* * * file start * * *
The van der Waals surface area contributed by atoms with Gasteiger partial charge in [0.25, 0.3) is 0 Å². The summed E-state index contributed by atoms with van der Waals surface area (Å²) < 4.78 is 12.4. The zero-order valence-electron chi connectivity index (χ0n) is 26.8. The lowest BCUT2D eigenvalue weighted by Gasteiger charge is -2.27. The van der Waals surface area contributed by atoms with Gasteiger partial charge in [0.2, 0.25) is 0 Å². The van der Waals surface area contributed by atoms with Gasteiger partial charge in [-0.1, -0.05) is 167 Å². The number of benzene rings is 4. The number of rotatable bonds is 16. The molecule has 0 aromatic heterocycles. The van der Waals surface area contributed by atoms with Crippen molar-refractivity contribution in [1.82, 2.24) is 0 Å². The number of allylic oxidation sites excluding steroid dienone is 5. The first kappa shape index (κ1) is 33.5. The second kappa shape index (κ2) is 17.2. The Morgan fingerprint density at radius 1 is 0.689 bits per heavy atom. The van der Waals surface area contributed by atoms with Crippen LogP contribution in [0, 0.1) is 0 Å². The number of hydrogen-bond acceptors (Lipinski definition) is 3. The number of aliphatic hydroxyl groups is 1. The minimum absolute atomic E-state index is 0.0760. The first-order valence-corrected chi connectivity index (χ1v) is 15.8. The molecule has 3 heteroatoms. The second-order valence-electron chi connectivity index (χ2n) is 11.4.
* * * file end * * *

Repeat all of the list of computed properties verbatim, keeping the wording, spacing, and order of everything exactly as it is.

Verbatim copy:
The van der Waals surface area contributed by atoms with Gasteiger partial charge in [0.25, 0.3) is 0 Å². The summed E-state index contributed by atoms with van der Waals surface area (Å²) < 4.78 is 12.4. The zero-order valence-electron chi connectivity index (χ0n) is 26.8. The lowest BCUT2D eigenvalue weighted by Gasteiger charge is -2.27. The van der Waals surface area contributed by atoms with Gasteiger partial charge in [0.2, 0.25) is 0 Å². The van der Waals surface area contributed by atoms with Gasteiger partial charge in [-0.1, -0.05) is 167 Å². The number of benzene rings is 4. The number of rotatable bonds is 16. The molecule has 0 aromatic heterocycles. The van der Waals surface area contributed by atoms with Crippen molar-refractivity contribution in [1.82, 2.24) is 0 Å². The number of allylic oxidation sites excluding steroid dienone is 5. The first kappa shape index (κ1) is 33.5. The second kappa shape index (κ2) is 17.2. The Morgan fingerprint density at radius 1 is 0.689 bits per heavy atom. The van der Waals surface area contributed by atoms with Crippen LogP contribution in [0, 0.1) is 0 Å². The number of hydrogen-bond acceptors (Lipinski definition) is 3. The number of aliphatic hydroxyl groups is 1. The minimum absolute atomic E-state index is 0.0760. The first-order valence-corrected chi connectivity index (χ1v) is 15.8. The molecule has 3 heteroatoms. The second-order valence-electron chi connectivity index (χ2n) is 11.4.